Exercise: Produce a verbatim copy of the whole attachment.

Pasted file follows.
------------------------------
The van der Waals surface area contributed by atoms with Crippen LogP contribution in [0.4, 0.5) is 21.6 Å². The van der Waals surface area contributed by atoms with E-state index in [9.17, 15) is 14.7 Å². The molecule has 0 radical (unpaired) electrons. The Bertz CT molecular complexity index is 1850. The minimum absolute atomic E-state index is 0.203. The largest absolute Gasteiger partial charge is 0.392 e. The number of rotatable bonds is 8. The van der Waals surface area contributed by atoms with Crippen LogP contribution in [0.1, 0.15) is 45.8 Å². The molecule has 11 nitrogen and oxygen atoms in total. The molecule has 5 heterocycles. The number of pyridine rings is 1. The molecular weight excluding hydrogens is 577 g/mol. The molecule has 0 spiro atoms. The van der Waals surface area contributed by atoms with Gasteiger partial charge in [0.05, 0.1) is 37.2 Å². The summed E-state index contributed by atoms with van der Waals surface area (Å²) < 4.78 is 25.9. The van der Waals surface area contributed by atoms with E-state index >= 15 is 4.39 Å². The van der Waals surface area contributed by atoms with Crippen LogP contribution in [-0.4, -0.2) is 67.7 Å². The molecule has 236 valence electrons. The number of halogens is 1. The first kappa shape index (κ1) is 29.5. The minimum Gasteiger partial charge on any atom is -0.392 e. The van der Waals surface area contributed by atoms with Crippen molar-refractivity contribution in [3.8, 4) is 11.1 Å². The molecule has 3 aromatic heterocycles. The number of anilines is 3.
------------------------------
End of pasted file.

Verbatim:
The van der Waals surface area contributed by atoms with Crippen LogP contribution in [0.4, 0.5) is 21.6 Å². The van der Waals surface area contributed by atoms with E-state index in [9.17, 15) is 14.7 Å². The molecule has 0 radical (unpaired) electrons. The Bertz CT molecular complexity index is 1850. The minimum absolute atomic E-state index is 0.203. The largest absolute Gasteiger partial charge is 0.392 e. The number of rotatable bonds is 8. The van der Waals surface area contributed by atoms with Crippen LogP contribution in [0.1, 0.15) is 45.8 Å². The molecule has 11 nitrogen and oxygen atoms in total. The molecule has 5 heterocycles. The number of pyridine rings is 1. The molecular weight excluding hydrogens is 577 g/mol. The molecule has 0 spiro atoms. The van der Waals surface area contributed by atoms with Gasteiger partial charge in [0.05, 0.1) is 37.2 Å². The summed E-state index contributed by atoms with van der Waals surface area (Å²) < 4.78 is 25.9. The van der Waals surface area contributed by atoms with E-state index >= 15 is 4.39 Å². The van der Waals surface area contributed by atoms with Crippen LogP contribution in [-0.4, -0.2) is 67.7 Å². The molecule has 236 valence electrons. The number of halogens is 1. The first kappa shape index (κ1) is 29.5. The minimum Gasteiger partial charge on any atom is -0.392 e. The van der Waals surface area contributed by atoms with Crippen molar-refractivity contribution in [3.8, 4) is 11.1 Å². The molecule has 3 aromatic heterocycles. The number of anilines is 3.